To ensure people received quality healthcare during lockdown, Practo joined hands with thousands of experienced doctors to provide free online telemedicine solutions. More than 2500 patients received remote healthcare through sharing of images, discussions through texts, voice and video calls. Such an initiative has been able to raise consumer trust in digital healthcare industry, especially in telemedicine .  

4. Demand for Value-added services –

Due to COVID-19, the growing customer demands has led to the fast growth of the healthtech industry. People have experienced noticeable change in their health as health apps have helped to keep track of health issues and permit doctors to help people self-manage their health. Monitoring of steps, calories intake, medication doses have made it easier for remote checkup. The pandemic has brought a great opportunity for healthtech companies to meet the rising demands that can lead to the strengthening of trust. Moreover, 57% of consumers are open to receiving remote virtual care at home. Wearable devices and mobile health apps have witnessed a surge in use as they have facilitated healthcare by providing at-home virtual care:

  1. Cure.fit- professional health trainers provide daily guidance in yoga and DIY exercise.The app enables customers to keep a daily check on their health by serving as a healthy food delivery app and by comparing health status with competitors.
  2. 1 mg- it is an online medical store and healthcare app. Through the app, customers can book appointments, avail discounts while purchasing medicine,receive health tips and search doctors nearby.
  3. GoQii-  it is a wearable device that has an OLED display and 360 motion sensor that measure activity and sleep quality. It is a fitness tracker that nudges customers to have a healthier lifestyle.   

5. Personalization of healthcare delivery –

As pandemic has changed the way customers access care, dynamic demands are gradually making the healthtech industry flexible to provide customized care any time. Flexibility confirms the growing consumer trust in digital healthcare industry as their ever-changing demands are being met constantly. 

Healthtech companies have brought innovations to provide door-step services as follows:

  1. Hinge Health- it is a patient-driven digital hospital that launched a digital clinic for back and joint pain. It provides one-one-one sessions with therapists, personalized health coaching and a sensor technology that acts as a real-time health tracker. 
  2. Hello Heart- it is a hypertension smartphone solution provider that gives personalized peer-reviewed explanations for the results, without having to talk to anyone over the phone. It helps people to monitor sugar levels, blood pressure using AI technology, and provides health tips in smartphones.    


When it comes to healthcare delivery, there are many digital processes operating beyond what the customer sees. A layer of transparency must be built into processes that directly contends with a user’s sensitive health data. Organizations that monitor & report on digital trust with real-time accountability will be the new normal for value creation in the digital era, where personal information has become an economic commodity by itself. As digital health consumers become more informed, managing data use and protecting privacy will be an important barometer of how healthcare enterprises are trusted by their wider stakeholders.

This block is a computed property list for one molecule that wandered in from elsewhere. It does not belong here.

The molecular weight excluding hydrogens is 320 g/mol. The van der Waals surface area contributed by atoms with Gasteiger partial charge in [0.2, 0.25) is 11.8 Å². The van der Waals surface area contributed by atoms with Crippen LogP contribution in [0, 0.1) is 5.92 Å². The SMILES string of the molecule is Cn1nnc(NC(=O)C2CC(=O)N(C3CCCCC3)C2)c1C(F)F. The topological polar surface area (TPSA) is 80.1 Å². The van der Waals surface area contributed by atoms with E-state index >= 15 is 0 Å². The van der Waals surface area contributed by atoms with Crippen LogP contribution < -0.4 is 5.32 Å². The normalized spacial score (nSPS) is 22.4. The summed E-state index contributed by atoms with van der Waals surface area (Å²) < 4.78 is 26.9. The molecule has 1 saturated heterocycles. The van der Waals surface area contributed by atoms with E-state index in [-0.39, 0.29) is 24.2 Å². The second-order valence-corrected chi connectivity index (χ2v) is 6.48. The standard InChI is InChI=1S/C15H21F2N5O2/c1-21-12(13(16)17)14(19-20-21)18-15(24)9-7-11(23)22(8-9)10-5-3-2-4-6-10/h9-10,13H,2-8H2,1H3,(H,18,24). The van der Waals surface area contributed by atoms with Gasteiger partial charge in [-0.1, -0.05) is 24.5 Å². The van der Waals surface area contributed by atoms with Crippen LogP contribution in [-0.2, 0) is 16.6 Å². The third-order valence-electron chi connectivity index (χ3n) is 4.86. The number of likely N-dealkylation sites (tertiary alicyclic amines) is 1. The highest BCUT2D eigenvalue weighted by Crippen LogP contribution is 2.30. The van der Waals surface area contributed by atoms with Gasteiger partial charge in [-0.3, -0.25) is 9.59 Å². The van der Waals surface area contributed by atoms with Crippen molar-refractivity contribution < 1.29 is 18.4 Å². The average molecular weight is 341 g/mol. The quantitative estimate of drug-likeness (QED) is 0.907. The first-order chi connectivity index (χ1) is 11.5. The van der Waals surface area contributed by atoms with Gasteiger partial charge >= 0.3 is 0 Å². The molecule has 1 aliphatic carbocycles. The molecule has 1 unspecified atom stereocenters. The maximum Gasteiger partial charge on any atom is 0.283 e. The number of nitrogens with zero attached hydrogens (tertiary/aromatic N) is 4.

To know about how HealthTech will bring hospitals to a customer’s doorstep, join us to attend our webinar on Digital Health Beyond COVID-19Register here!

Further Readings:

  1. Reimagining Medical Diagnosis with Chatbots
  2. HealthTech 101: How are Healthcare Technologies Reinventing Patient Care
  3. What will be the state of the healthcare industry post pandemic?
  4. Healthcare Chatbots: Innovative, Efficient, and Low-cost Care

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Virtual health: Delivering care through technology

8 minutes, 52 seconds read

Virtual Care, Telehealth, Telemedicine, etc. are terms used very synonymously. Indeed they are interrelated, however, Virtual Care is a broader term in which healthcare providers use digital tools to communicate and deliver care to their patients. Telehealth and Telemedicine are a part of Virtual Care where doctors deliver care to their patients, remotely via phone, video, or instant messaging. Virtual health includes care delivery beyond video consultation where hospitals provide services using technology such as wearables for remote monitoring, instruments for post-op care and second opinions, e-pharma services, and medical information, etc. 

The outbreak of the COVID-19 pandemic gave an impetus to Virtual Care, but even in the Pre-COVID time, the Healthcare sector was slowly gearing up for this next wave in care delivery. What COVID-19 did was, help patients get acclimatized to the digital health tools and services. 

What does Virtual Health help with?